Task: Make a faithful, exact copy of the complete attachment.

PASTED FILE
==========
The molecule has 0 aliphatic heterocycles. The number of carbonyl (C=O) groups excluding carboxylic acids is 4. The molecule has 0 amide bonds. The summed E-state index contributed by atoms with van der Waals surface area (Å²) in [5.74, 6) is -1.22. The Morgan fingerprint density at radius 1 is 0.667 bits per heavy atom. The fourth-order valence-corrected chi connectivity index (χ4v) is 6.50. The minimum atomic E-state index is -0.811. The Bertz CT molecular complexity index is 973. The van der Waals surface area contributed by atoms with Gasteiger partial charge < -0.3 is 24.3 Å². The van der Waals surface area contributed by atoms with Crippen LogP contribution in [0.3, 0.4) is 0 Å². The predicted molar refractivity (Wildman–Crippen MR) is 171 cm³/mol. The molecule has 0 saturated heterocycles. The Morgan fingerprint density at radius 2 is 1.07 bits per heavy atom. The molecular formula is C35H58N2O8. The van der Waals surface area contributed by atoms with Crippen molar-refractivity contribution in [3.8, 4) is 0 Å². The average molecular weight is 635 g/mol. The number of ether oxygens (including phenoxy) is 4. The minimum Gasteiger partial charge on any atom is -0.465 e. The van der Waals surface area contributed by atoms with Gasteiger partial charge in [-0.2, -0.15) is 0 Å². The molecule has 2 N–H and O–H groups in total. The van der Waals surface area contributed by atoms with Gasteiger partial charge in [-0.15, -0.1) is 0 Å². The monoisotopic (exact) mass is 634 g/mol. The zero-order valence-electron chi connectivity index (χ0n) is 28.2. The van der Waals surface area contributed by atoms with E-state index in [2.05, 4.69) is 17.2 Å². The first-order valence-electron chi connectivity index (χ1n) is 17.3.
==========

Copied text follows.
The molecule has 0 aliphatic heterocycles. The number of carbonyl (C=O) groups excluding carboxylic acids is 4. The molecule has 0 amide bonds. The summed E-state index contributed by atoms with van der Waals surface area (Å²) in [5.74, 6) is -1.22. The Morgan fingerprint density at radius 1 is 0.667 bits per heavy atom. The fourth-order valence-corrected chi connectivity index (χ4v) is 6.50. The minimum atomic E-state index is -0.811. The Bertz CT molecular complexity index is 973. The van der Waals surface area contributed by atoms with Gasteiger partial charge < -0.3 is 24.3 Å². The van der Waals surface area contributed by atoms with Crippen LogP contribution in [0.3, 0.4) is 0 Å². The predicted molar refractivity (Wildman–Crippen MR) is 171 cm³/mol. The molecule has 0 saturated heterocycles. The Morgan fingerprint density at radius 2 is 1.07 bits per heavy atom. The molecular formula is C35H58N2O8. The van der Waals surface area contributed by atoms with Crippen molar-refractivity contribution in [3.8, 4) is 0 Å². The average molecular weight is 635 g/mol. The number of ether oxygens (including phenoxy) is 4. The minimum Gasteiger partial charge on any atom is -0.465 e. The van der Waals surface area contributed by atoms with Gasteiger partial charge in [-0.2, -0.15) is 0 Å². The molecule has 2 N–H and O–H groups in total. The van der Waals surface area contributed by atoms with Gasteiger partial charge in [-0.15, -0.1) is 0 Å². The monoisotopic (exact) mass is 634 g/mol. The zero-order valence-electron chi connectivity index (χ0n) is 28.2. The van der Waals surface area contributed by atoms with E-state index in [2.05, 4.69) is 17.2 Å². The first-order valence-electron chi connectivity index (χ1n) is 17.3.